An extract from Auschwitz Report by Primo Levi with Leonardo De Benedetti on Holocaust Memorial day.
Two Survivors (from the introduction)
On 27 January 1945, the Soviet Red Army liberated what was left of the network of concentration, labour and extermination camps near Auschwitz in southern Poland. The first part of the camp they stumbled upon was Buna-Monowitz (Monowice), or Auschwitz III, a satellite of the central Auschwitz-Birkenau complex which was run by the Nazis in collaboration with the industrial chemical corporation IG Farben. Until days earlier, 12,000 enslaved labourers, mostly Jews, had been kept there in appalling conditions.
Amongst the several hundred sick and dying left behind by the retreating Nazis were two Italian Jews, both from Turin: 46-year-old doctor Leonardo De Benedetti and 25-year-old chemistry graduate Primo Levi.
Rigoberta Menchú was born in Quiché, Guatemala on January 9th 1959 to indigenous Mayan parents. After leaving school she became an activist campaigner, lobbying against the human rights violations that were perpetrated during the 1960-1996 Guatemalan Civil War, by the national Guatemalan armed forces.
With news of the extent of Syriza's victory still incoming, Stathis Kouvelakis provides exclusive analysis of the 2015 Greek elections.
Syriza’s electoral triumph has brought hope to the European radical Left and workers’ movement, offering it an immense opportunity. We can also put that the other way around – to fail this test could have incalculable consequences.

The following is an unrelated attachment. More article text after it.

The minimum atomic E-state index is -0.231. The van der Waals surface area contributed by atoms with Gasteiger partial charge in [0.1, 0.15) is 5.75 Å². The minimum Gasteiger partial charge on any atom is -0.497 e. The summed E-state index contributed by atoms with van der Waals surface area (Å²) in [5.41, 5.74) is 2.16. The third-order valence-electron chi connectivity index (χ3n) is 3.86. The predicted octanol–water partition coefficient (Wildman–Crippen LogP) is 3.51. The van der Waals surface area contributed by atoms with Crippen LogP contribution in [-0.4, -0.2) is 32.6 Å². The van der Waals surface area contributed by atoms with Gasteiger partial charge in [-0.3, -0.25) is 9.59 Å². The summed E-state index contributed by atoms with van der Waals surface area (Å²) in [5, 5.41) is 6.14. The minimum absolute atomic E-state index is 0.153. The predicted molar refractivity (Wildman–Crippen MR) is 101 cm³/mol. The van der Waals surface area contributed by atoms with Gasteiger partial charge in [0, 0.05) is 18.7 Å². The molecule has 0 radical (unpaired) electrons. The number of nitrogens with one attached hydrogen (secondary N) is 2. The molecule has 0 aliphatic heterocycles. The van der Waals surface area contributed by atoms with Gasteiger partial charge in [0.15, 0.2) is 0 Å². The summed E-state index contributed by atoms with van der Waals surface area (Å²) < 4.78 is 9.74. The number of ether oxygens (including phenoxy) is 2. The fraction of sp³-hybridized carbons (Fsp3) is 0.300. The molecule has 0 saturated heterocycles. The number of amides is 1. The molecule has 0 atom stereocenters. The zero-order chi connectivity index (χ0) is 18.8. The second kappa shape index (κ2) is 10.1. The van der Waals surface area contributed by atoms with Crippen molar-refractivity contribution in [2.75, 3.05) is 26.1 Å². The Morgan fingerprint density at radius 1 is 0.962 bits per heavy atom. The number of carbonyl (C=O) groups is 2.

With the election won, what happens next? The author of our practical blueprint for change in the Eurozone, Against the Troika: Crisis and Austerity in the Eurozone considers Syriza's electoral promises in a recent Guardian article.
The Greek parliament has failed to elect a new president and the country’s constitution dictates that there should now be parliamentary elections. These will be critical for Greece and also important for Europe. A victory for Syriza, the main leftwing party, would offer hope that Europe might, at last, begin to move away from austerity policies. But there are also grave risks for Greece and the European left.
This Sunday, 25 January, Greeks will vote in parliamentary elections of potentially historic importance, with Alexis Tsipras’s Syriza coalition currently ahead in the opinion polls. But according to Frédéric Lordon, Germany’s grip on the situation and the Greek radical Left party’s own inconsistencies might condemn it to some painful acrobatics.
For a long time Europe has been caught in a constitutional trap of its own making, with its neo-liberal treaties offering just two ways out of the current impasse: 1) the financial collapse of the European project, under the weight of its own internal contradictions; or 2) some political mishap coming along that will overthrow the whole system. The ECB’s announcement of the OMT programme  has avoided the first of these eventualities – for now – which leaves the second. And that’s the reason why the ‘European-institutional party’ has come to see democracy not as a normal state of political life but rather as a permanent source of threats – and it thinks itself justified in using any means necessary to stamp them out.